________________ CM . . . . Volume XIV Number 16 . . . . April 4, 2008

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The Master of Jalna.

Mazo de la Roche.
Montreal, PQ: XYZ Publishing, 1933/2007.
401 pp., pbk., $24.95.
ISBN 978-1-894852-28-9.

Grades 8 and up / Ages 13 and up.

Review by J. Lynn Fraser.

*** /4

Emily Brontë's Wuthering Heights explored the inter-relationship between the individual, the land surrounding them, and nature. The Master of Jalna focuses on the trials of the Whiteoak family and their home called Jalna as the forces of nature, land, and the Great Depression subject them to heartache. Financial crises threatens the Whiteoaks, and Renny, the family member pivotal to this novel, is trying to ensure that both the Whiteoaks and Jalna survive.

     As in the Brontë novel, and, for that matter Macbeth, external conditions mirror the psychological and emotional conflict of the main characters:

A silence came between them….All the things she had ever heard of his seemed nothing to go on. She glanced at him furtively, as he sat sunk  in his chair, master of himself, sensuous, at ease. He had closed his  eyes and was listening to the swich of a newly risen wind and a distant tremor of thunder.
           
The distance thunder seemed to make their isolation complete. …The shadow of a branch was thrown against the wall, every leaf minutely cut,  as in a silhouette.

     Another example of the interrelationship is seen in the chapter ‘Death of a Poet' in which the symbolically named family member, ‘Eden,' dies. After his death, bitter cold weather surrounds the family. The language used by the author offer solid examples of metaphor, allusion, alliteration and other devices. They make writing emotionally true for the reader while giving good examples of how such devices work in language.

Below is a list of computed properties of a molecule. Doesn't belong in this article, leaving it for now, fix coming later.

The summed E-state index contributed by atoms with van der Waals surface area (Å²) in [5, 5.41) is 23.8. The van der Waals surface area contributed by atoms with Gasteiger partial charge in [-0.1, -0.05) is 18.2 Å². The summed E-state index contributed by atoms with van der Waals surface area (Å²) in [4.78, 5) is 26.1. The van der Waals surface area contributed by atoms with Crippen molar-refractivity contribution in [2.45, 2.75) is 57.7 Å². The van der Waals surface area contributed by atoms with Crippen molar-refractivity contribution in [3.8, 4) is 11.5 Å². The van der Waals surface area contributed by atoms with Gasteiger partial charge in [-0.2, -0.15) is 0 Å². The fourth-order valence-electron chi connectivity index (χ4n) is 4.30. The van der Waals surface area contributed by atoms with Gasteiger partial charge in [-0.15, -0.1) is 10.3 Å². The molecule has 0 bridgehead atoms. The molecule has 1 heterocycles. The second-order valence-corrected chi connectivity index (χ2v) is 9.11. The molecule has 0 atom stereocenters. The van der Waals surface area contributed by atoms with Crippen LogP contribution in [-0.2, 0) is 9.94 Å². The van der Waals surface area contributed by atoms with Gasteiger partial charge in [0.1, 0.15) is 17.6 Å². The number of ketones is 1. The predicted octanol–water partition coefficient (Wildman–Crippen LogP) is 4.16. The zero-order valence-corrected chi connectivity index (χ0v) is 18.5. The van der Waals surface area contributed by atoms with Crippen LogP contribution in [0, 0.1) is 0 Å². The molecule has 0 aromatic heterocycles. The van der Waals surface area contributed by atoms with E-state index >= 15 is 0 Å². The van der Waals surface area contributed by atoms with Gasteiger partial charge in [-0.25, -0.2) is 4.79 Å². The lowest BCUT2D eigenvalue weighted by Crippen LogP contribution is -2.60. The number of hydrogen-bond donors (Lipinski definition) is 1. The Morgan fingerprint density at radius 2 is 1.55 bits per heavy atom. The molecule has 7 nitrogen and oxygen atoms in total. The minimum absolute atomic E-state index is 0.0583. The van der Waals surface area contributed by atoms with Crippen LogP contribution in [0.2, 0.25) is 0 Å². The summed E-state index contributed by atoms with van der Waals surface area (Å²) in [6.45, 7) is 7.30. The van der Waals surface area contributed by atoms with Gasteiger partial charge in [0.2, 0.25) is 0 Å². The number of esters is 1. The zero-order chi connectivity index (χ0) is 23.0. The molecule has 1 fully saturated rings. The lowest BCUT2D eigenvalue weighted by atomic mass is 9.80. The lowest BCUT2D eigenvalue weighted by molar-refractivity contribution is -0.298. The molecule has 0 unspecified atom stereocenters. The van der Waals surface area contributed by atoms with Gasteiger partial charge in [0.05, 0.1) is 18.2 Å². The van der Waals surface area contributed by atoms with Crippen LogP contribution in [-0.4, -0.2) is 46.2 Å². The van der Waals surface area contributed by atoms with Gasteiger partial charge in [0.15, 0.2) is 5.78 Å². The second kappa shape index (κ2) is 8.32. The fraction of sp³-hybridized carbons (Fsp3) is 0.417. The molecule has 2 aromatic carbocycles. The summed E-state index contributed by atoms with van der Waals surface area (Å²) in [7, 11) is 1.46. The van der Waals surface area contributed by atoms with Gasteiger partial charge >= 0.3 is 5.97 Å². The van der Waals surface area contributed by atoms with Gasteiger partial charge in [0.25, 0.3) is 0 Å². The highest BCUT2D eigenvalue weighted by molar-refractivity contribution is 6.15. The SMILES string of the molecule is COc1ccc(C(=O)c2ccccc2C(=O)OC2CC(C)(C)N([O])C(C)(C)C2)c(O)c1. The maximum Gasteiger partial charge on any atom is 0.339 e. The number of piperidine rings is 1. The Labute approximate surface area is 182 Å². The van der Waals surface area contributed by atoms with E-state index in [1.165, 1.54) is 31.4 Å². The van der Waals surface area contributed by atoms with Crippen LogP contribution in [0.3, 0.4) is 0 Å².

Drawing young readers' attention to broader themes can make this novel, written over 70 years ago, relevant to contemporary young readers. This novel can aid a broader discussion of: what is the value of family, does land define a family or a people, is home purely an emotional or psychological construct? As the author wrote:

Well, if things kept on as they were, on a steady decline, it would not be long before he was in the same pass as Maurice, selling off Jalna in paltry lots until the house would stand like a leaky old battleship surrounded by the small craft of a summer resort… At the thought a voice from the house seemed to cry out to him to save it from such ignominy.

     Although the novel was originally published in 1933, economic crises are always with us, and their effects can be binding or divisive for a family. This book can serve as a discussion of the universals that affect individuals and the family.

     This novel is an easy read with a family tree in the front of the book to aid in understanding the inter-relationships of the various family members.

Recommended.

J. Lynn Fraser, a freelance writer whose articles appear in national and international magazines and newspapers, has also written two nonfiction books for children.

To comment on this title or this review, send mail to cm@umanitoba.ca.

Copyright the Manitoba Library Association. Reproduction for personal use is permitted only if this copyright notice is maintained. Any other reproduction is prohibited without permission.

Published by
The Manitoba Library Association
ISSN 1201-9364
Hosted by the University of Manitoba.
 

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